"Keep it up, William," Archie said, eyes glinting with mischief. "I /could/ send you to audition for a role as lapdog to a Czarina."

"Hey," Horatio objected, "why are /you/ deciding who gets what roles? Both William and I outrank you!"

"I've got the newspaper," Archie replied as he continued to scan the ads.

"Wha' about us, sir?" asked Styles.

"Well, Styles, there's a role here in that Arthurian drama ­ 'plainspoken actor to portray loyal groom to knights'."

"Sir, I shoveled one damn dungcart fer ya, I'm not touchin' another shovel ­ that stuff stinks!"

"Right, Styles, I'll look for something else. Matthews? You've got a friendly voice ­ would you be interested in acting as narrator for a show that cleans up messy houses?"

"Not really, sir, no," Matthews looked pleadingly up at his lieutenant. "Sir, look for somethin' wi' a garden for me? I could do wi' a bit o' a break from the sea, 'bout now."

Horatio leaned back and listened to his friends as they worked their way through the rest of that damned Variety's entries, driven to ever-more hysterical laughter as the roles became increasingly bizarre. 'Gassy space villains, pathologists and, oh dear god, /now/ he's found something with comic book heroes,' he thought desperately, 'please, /please/, let the torture end soon . . .'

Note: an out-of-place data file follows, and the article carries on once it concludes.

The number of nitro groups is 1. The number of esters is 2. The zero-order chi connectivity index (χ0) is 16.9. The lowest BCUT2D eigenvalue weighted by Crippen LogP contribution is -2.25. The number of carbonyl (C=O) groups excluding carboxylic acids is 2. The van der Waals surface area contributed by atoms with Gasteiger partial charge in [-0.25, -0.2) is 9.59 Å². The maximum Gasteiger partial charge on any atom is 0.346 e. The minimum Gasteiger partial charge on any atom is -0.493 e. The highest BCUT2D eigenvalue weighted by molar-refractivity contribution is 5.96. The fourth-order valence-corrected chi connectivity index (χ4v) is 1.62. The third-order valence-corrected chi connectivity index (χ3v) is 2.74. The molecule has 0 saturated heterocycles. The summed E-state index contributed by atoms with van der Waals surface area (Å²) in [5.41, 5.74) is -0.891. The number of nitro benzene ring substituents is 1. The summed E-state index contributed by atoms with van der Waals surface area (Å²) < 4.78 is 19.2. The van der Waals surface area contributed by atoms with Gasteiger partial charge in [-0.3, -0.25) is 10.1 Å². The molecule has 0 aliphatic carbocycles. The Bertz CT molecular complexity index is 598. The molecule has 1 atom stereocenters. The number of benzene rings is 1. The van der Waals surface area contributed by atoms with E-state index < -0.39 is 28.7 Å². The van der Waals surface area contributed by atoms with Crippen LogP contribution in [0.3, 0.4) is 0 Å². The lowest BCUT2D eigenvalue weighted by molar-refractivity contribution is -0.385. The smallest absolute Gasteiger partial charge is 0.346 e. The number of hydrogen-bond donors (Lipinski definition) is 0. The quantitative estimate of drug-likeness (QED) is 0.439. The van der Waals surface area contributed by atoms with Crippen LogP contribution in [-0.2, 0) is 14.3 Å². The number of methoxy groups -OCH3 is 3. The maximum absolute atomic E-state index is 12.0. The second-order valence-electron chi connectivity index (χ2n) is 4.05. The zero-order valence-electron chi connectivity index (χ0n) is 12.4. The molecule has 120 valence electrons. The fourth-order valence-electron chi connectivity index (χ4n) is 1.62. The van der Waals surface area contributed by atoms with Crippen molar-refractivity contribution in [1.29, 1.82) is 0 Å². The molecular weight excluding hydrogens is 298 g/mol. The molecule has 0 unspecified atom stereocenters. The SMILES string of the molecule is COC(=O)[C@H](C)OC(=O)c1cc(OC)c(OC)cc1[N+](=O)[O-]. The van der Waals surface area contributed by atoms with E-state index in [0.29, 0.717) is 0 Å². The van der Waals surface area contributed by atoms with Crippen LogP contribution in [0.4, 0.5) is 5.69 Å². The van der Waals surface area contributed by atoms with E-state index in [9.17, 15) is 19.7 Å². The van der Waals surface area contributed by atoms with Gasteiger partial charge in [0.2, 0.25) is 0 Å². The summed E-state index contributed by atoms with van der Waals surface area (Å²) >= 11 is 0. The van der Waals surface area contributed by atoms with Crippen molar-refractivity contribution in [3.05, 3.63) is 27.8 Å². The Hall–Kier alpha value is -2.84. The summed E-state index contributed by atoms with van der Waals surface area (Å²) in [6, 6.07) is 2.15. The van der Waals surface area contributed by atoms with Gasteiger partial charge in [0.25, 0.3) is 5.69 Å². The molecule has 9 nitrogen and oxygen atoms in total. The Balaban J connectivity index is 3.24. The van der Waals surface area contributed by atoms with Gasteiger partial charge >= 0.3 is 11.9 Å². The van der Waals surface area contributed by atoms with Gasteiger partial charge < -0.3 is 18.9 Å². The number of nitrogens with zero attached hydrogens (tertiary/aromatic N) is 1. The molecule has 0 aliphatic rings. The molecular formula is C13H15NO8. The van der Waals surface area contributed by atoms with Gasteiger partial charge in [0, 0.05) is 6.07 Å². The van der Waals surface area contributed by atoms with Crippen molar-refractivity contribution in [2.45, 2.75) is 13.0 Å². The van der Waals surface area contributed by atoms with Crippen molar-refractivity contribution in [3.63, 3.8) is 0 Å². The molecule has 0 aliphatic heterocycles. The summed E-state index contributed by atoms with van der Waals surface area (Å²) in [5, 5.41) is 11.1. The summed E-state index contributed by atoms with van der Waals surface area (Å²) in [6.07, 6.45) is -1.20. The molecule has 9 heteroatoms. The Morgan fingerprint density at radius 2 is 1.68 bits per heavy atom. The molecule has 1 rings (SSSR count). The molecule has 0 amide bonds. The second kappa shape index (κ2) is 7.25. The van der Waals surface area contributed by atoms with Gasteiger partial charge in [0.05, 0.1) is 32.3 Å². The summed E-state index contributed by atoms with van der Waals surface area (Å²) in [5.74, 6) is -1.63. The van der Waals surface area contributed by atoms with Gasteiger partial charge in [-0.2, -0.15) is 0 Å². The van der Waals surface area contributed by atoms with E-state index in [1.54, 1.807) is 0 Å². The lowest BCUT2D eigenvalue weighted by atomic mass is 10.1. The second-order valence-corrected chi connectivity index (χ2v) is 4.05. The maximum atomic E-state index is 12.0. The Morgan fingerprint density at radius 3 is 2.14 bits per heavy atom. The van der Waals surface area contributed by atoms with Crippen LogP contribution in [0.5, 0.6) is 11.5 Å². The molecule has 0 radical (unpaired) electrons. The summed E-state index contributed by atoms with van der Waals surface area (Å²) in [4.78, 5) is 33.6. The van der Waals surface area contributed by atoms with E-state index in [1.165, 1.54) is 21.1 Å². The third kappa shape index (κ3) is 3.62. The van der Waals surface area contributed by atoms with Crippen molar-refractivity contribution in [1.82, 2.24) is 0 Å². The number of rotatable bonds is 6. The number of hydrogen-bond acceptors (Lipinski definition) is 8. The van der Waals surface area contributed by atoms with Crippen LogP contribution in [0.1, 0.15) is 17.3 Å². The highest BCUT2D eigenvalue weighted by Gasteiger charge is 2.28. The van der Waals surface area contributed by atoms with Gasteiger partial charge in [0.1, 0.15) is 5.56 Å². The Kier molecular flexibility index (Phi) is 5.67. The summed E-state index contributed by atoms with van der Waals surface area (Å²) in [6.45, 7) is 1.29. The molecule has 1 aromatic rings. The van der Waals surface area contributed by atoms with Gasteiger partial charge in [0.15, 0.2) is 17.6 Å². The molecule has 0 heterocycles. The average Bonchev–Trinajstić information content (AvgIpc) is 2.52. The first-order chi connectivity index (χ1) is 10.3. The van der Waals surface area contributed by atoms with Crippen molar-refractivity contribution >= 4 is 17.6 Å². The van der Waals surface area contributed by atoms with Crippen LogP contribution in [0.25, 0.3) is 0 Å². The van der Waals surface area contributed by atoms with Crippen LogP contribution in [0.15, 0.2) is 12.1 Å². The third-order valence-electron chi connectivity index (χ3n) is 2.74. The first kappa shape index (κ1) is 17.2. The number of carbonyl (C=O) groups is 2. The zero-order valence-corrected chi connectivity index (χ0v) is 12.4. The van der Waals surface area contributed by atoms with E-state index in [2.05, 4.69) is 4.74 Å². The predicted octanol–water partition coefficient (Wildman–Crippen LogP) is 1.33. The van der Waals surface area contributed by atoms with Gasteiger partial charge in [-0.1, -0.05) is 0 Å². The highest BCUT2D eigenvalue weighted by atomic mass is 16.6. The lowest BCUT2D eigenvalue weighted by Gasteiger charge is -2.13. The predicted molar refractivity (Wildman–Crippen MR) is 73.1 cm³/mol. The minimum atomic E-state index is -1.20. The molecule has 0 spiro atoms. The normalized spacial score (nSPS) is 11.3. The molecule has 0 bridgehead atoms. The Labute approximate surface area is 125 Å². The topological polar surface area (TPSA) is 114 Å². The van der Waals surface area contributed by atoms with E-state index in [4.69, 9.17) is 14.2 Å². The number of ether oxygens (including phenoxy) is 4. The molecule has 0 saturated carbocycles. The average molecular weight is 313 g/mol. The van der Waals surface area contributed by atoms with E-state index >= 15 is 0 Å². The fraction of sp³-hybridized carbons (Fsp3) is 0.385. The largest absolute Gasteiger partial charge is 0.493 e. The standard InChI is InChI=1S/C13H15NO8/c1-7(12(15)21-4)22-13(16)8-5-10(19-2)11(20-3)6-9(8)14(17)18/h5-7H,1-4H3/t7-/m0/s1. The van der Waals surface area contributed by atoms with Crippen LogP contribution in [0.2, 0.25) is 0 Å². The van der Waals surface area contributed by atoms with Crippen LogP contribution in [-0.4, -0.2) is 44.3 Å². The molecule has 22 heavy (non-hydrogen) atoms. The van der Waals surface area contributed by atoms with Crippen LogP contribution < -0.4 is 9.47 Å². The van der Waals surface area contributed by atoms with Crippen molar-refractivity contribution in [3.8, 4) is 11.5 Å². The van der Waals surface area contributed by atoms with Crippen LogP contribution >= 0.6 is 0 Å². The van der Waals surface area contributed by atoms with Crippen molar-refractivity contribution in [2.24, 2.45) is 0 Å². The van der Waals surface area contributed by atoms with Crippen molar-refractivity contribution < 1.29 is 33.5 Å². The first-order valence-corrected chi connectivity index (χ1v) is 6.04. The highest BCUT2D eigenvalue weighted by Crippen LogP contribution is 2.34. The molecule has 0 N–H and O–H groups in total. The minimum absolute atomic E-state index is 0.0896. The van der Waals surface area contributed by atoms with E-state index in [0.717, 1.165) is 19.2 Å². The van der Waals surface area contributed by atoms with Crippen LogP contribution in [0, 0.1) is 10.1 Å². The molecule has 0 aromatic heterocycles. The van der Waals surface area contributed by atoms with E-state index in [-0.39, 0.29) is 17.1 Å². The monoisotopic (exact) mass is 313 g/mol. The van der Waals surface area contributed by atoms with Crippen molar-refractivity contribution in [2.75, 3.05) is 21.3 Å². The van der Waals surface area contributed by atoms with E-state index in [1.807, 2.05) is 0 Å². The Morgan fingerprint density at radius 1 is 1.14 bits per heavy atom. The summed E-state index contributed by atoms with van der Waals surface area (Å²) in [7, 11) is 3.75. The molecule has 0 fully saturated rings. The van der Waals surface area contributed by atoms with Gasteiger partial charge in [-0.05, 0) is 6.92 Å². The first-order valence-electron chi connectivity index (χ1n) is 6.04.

"Um, Archie?" he heard William Bush ask softly. Turning his head, Horatio recognized the mad gleam in Archie's eyes. 'Damn. Wonder if he wants to jump off /another/ cliff ­ or this yardarm . . .'

Straightening to attention, Archie declaimed. "'Four British actors to form ensemble cast for modern-day comedic-drama. Exuberant, fun-loving lead vocalist; dark-haired, brooding guitarist; calm, older bassist as straight man; and glowering working-class drummer to portray newly-famous rock band. It's perfect ­ I'll do the lead vocals, you take the guitarist's role, William will be the bass-player, as he can't be funny," -- "HEY!" William interrupted, "I could be funny if I wanted to be!" ­ "and Styles can relieve all his aggression by destroying the drums!"